Two years ago Squalicum’s big turnaround arrived. Last year the Storm made a memorable run to Yakima’s final four and earned a third-place Class 2A finish.
This spring John Inge’s team will be tasked with evolving Squalicum baseball from an upstart to a mainstay.
“We had such a confident bunch the past couple of years,” Inge said. “Those guys that are gone were very confident, and I think it has rubbed off on the whole program and the seniors this year.”
That’s a big reason why team leaders Connor Sage and Ernie Yake don’t anticipate any drop off this year in spite of graduating nine seniors a year ago.
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In fact, the pair have witnessed a cohesion amongst this year’s group that perhaps didn’t exist a year ago.
“I’d say we are more of a team and have more chemistry,” said Yake, who has established himself as arguably the league’s best defensive shortstop. “Everyone just seems like they are on the same page, and we do stuff as a team.”
Togetherness might very well be the key decider of whether or not Squalicum can recreate last season’s success. With Sage and Yake as the Storm’s only two legitimate returning starters, players with minimal varsity experience will have to start contributing right away.
Likely candidates include Ben Wolters, Bunji McLeod, Will Nickelson, J.P. Pacheaco and Jack Boysen.
“We got a lot of seniors that have been waiting their turn and are pretty hungry,” Inge said. “We are still a veteran team.”
But there’s no doubt both Sage’s and Yake’s performance will be critical to the team’s success. Sage, a left-handed pitcher who pounds the strike zone, delivered an unbelievable season last spring, posting a 9-0 record with a 0.58 regular-season ERA and a 0.66 postseason ERA.
The left-hander pitched behind staff ace David Stealy and Harper Moore, but this year Squalicum will need the senior to emerge as the team’s No. 1.
“I’m definitely excited, and I love that role because I always want to pitch in the big games,” Sage said. “The ace title is a cool thing, and I’m definitely excited to take that on this year and hopefully don’t disappoint. I hope I can live up to it.”
He should get help from Wolters and Nickelson and junior Sam Moore. Each are expected to eat up innings. Even Yake could chip in on the mound.
But Inge admitted he’d like to keep his all-NWC first-teamer anchoring the left side of the infield as much as possible.
At the plate Yake should be a force, too. Last year he was a terrific lead-off man, but during the offseason he worked out in the weight room every morning and has added some extra hitting power.
“It wasn’t just me,” Yake said. “I was trying to get others like Connor, Ben and J.P. They got in there. ... I’ve always been driven to play the highest level of baseball, and so I guess I realized my weaknesses and did something about it.”
With success comes more notoriety, and Inge said, for the first time in years, he had to cut kids from the program due to the large number of athletes turning out for baseball. While that’s not the case everywhere in Whatcom County, there’s no doubt baseball is thriving at Squalicum.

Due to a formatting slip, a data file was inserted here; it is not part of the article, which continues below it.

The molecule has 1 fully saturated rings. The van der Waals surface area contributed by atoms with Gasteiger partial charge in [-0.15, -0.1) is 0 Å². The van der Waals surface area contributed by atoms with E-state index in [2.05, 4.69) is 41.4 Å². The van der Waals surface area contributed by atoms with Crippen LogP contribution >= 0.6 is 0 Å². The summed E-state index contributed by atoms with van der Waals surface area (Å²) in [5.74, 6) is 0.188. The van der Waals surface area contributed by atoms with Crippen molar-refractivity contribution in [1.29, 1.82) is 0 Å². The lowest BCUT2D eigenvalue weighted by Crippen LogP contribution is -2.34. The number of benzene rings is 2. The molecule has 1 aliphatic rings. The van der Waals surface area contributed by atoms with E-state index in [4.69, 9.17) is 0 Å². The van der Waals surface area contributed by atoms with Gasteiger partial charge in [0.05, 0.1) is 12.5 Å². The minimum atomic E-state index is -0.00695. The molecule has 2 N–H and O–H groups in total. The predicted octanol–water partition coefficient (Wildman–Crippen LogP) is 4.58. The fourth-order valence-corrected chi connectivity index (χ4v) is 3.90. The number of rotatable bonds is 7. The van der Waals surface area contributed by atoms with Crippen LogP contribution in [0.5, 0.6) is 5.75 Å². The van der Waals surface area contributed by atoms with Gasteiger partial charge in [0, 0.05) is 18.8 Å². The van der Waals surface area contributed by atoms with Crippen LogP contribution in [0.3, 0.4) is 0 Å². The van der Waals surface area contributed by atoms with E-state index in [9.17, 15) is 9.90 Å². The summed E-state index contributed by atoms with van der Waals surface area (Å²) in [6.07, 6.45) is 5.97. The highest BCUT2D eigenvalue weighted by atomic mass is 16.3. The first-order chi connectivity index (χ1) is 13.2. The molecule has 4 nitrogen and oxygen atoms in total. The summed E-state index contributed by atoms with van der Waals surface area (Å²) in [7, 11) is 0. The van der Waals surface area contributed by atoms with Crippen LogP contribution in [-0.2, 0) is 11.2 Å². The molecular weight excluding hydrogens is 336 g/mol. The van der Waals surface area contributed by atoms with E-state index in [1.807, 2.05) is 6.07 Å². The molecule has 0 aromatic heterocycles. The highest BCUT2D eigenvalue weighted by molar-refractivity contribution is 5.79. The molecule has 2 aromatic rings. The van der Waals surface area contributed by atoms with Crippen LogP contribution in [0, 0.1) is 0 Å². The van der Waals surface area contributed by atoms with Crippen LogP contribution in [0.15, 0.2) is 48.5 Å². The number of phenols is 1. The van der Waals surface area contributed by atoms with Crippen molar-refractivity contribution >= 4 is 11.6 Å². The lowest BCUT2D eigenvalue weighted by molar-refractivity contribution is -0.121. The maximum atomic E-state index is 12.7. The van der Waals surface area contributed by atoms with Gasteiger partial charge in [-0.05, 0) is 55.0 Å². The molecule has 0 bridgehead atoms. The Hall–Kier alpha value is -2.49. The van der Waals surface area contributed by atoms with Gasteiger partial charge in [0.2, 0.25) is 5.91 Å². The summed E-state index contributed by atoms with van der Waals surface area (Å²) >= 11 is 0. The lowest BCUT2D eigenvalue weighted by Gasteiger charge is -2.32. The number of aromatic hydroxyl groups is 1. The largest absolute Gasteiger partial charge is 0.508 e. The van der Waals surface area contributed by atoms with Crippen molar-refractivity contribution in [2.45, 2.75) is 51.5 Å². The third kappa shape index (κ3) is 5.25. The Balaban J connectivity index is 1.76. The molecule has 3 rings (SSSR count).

Five pitchers to watch
Kyler Schemstad, Ferndale, Sr.
Schemstad is a crafty lefty who had a great season last year and again will be the Golden Eagles’ ace. He posted a 5-1 record with a 1.75 ERA last spring, and there’s no reason to believe he again can’t put up those numbers.
Connor Sage, Squalicum, Sr.
Sage might not be able to replicate last year’s numbers, but that’s because he put together an unbelieveable statline going 6-0 with a 0.58 ERA in the regular season and 3-0 with a 0.66 ERA in the postseason. Now he’s the team’s unquestioned ace and should be in line for a great season.
Jonathan Starcer, Blaine, Sr.
Starcer headlined the Borderites’ rotation last year and was a big reason for Blaine’s impressive season. With the hard-thrower returning, Blaine again could be poised for a big season.
Derek Campfield, Meridian, Sr.
The big left-hander turned in a fine season last year and will be counted on to lead the Trojans this spring. Any time Campfield is on the mound, he gives Meridian a great chance to earn a win.
Felix Zavisubin, Sehome, Jr.
Surely the Mariners will need Zavisubin to have a big season, as he steps into the lead role on Sehome’s pitching staff. Jake Albert and Leif Anderson are graduated, but Zavisubin last year showed what he’s capable of, and the right-hander should have another good season.
Five hitters to watch
Austin Shenton, Bellingham, Sr., SS
The University of Washington commit can flat-out hit. He just might not get much of a chance to display that given the volume of free passes he receives. But Shenton is worth the watch, and will be the central piece to Bellingham’s lineup.
Jordan Wittenberg, Lynden, Sr., SS
Wittenberg isn’t far behind Shenton, if any, in the hitting department. The Seattle University-bound shortstop will be a force in the Lions’ lineup and brings a whole lot of speed to the basepaths.
Owen Wright, Sehome, Sr., C
Wright hit for a .424 average last year and was pivotal out of the Mariners’ No. 3 hole. He’s big time for Sehome’s pitching staff and will drive in his share of runs this spring.
Ernie Yake, Squalicum, Sr., SS
Most know of Yake’s outstanding defensive play. He’s usually good for at least one jaw-dropping play a game. But coach John Inge raved about how much stronger he’s gotten, and surely that will help him turn some of those singles into extra-base hits.
Matt James, Ferndale, Jr., DH/C
James made a huge impact for the Golden Eagles last year and established himself as one of the Northwest Conference’s top young hitters. He showed an ability to hit for power and posted a .417 batting average.